Thursday, April 26, 2012

You Exist. Details Follow. -- Stuart Ross

The ground had a hunch.
Furniture made no sense.
Oh luminous blur of body destiny!
You huff and puff. You stand
on magnificent corners,
wander into a cage of sunset.
The ground explained
the meaning of sunset.
Whoa. *mind blown*

I think I have met Stuart Ross before, and I think he was that slightly ragged man with the intense stare outside the grocery store who cornered me and wanted to tell me a million important things that made no sense at all. These lines, from “You Exist. Details Follow.”, are typical of his style in his new book of the same name.

Every poem is absurdist in some way. In some instances this is charming and engaging—I think particularly of the line “When we met, poodles sported four legs, just as they had before, and just as they do now — four legs for every poodle.” Some poems wallow in the absurdity to the point of being incomprehensible, but others evoke a strong narrative or relationship though a series of images. I liked the poem “Fathers Shave”:

Father shaves. Details follow.
The blade rips the bristles
from his cheeks, his chin,
from beneath the thunderous
nose. It rips the carpet
and the curtains, rips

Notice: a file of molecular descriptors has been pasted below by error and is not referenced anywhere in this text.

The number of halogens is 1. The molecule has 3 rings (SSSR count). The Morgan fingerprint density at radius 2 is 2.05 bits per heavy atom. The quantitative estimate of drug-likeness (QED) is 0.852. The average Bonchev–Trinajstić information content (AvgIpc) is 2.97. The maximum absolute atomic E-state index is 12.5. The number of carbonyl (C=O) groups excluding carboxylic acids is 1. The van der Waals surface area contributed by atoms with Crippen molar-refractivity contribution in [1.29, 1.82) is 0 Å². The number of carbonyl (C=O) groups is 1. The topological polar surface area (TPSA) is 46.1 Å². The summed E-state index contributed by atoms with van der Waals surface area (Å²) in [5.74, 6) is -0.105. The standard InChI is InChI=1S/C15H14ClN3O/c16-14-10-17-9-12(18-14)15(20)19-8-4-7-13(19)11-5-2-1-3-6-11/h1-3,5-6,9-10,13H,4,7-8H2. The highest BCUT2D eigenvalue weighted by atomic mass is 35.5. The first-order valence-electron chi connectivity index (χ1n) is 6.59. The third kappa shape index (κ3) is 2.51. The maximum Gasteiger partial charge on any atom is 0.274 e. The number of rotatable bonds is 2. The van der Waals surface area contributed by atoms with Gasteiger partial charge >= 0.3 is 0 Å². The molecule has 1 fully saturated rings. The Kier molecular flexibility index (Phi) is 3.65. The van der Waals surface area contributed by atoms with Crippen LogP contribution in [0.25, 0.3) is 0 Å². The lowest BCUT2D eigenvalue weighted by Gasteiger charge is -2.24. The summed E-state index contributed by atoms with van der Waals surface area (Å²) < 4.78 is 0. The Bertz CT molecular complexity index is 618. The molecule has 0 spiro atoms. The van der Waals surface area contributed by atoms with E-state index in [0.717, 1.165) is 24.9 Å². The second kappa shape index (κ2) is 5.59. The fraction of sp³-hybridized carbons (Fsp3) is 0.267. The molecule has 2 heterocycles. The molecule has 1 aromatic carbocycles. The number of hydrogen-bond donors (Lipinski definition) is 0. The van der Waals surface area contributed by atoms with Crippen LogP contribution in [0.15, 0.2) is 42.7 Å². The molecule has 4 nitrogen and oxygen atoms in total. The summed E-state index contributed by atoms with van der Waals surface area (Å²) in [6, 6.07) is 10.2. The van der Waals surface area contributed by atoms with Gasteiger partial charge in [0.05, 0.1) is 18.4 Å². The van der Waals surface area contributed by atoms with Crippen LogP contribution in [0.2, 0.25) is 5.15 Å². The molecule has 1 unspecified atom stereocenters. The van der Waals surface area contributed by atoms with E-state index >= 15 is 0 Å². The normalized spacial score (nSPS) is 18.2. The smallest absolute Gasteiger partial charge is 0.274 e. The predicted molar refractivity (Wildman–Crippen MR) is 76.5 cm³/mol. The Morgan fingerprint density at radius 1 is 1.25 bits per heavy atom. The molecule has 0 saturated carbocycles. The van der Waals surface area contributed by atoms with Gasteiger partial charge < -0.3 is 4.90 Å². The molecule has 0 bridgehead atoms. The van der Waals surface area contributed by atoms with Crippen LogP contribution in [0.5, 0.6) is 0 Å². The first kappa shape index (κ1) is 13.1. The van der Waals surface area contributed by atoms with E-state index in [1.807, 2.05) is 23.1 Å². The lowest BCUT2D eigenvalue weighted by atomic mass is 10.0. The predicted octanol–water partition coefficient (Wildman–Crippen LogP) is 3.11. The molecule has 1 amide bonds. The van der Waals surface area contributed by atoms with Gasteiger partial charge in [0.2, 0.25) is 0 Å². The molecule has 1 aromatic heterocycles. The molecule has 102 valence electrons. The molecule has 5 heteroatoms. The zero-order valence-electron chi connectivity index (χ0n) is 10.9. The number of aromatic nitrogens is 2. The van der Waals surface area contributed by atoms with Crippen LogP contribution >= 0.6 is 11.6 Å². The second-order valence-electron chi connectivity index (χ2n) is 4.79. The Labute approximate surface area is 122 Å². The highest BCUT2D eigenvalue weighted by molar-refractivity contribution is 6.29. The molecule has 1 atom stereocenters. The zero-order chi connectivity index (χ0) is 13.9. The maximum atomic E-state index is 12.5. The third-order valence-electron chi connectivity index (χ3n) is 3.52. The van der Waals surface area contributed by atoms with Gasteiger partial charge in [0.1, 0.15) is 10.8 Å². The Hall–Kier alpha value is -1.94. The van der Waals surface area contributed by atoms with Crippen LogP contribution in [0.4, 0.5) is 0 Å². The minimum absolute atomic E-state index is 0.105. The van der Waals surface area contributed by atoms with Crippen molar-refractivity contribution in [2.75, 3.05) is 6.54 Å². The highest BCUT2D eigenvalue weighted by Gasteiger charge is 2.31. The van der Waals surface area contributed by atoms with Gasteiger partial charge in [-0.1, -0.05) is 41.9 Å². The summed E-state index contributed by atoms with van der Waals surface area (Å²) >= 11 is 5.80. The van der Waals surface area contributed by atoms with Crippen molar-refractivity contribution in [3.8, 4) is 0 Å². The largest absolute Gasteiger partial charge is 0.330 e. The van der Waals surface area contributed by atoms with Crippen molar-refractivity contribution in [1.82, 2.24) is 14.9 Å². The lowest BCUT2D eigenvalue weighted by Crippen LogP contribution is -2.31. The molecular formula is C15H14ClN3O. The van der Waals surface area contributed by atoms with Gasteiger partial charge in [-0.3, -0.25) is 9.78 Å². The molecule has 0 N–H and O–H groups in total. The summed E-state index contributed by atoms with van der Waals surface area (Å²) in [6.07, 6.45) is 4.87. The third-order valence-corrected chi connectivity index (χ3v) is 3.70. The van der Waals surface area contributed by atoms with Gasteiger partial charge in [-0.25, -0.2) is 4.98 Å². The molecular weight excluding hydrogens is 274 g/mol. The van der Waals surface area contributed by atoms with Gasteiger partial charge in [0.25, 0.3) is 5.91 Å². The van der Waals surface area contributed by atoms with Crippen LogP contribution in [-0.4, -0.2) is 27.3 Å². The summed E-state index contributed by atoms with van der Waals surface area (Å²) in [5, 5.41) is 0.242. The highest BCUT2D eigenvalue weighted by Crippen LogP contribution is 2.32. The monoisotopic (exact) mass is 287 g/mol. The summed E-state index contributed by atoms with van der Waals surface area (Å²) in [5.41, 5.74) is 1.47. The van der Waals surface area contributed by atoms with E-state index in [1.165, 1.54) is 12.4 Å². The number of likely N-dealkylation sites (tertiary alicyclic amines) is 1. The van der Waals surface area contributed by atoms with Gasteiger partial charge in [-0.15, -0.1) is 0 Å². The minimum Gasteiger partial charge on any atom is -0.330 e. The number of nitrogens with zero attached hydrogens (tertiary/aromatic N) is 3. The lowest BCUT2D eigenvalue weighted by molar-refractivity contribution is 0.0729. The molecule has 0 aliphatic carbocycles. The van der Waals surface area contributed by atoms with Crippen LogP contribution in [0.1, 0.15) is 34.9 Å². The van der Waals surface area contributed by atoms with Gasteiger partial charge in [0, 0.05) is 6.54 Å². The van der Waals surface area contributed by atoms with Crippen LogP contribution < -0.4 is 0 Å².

Sylvester the Cat
right off the TV screen.
We children cry.
The blade rips the welcome
mat off our porch, the
grass off our lawn,
the trees off our block,
oh weeping willows.
Father goes to the office.
His boss caresses
his smooth face. The
clients ooh and ahh.
The streets are bare
of cars. One planet
hurtles into another.
There are no prizes
in a bag of Cheezies,
but in Pink Elephant
Popcorn you get a
little sticker or maybe
a tiny soldier with a parachute
you can drop out your second-
floor window. Look!
He drifts down.
He drifts in the breeze.
The jays and sparrows
gaze on in wonder.
I like the view through the eyes of children, the sense of the father as this larger-than-life, intimidating force. He is dangerous, barbarous and awesome in the true sense of the word, yet outside the house no one sees this side of him. After he is gone, the children are free to relax and immerse themselves in the minutiae of things that amuse them. Nevertheless, there is always the knowledge that father will return.

Conversely, there are poems such as “Time”:

It’s about time.
It’s about time.
It’s about two astronauts.
Starring ______________ as Blugga.
A brave crew? A strange place?
Prehistoric gals? Sue me.
Tell me where all past years are.
It’s about dinosaurs vs. astronauts.
It’s about their fate.
I feel in this case like putting on my best Simon Cowell voice and asking, “OK, Stuart—how do you think it went?”

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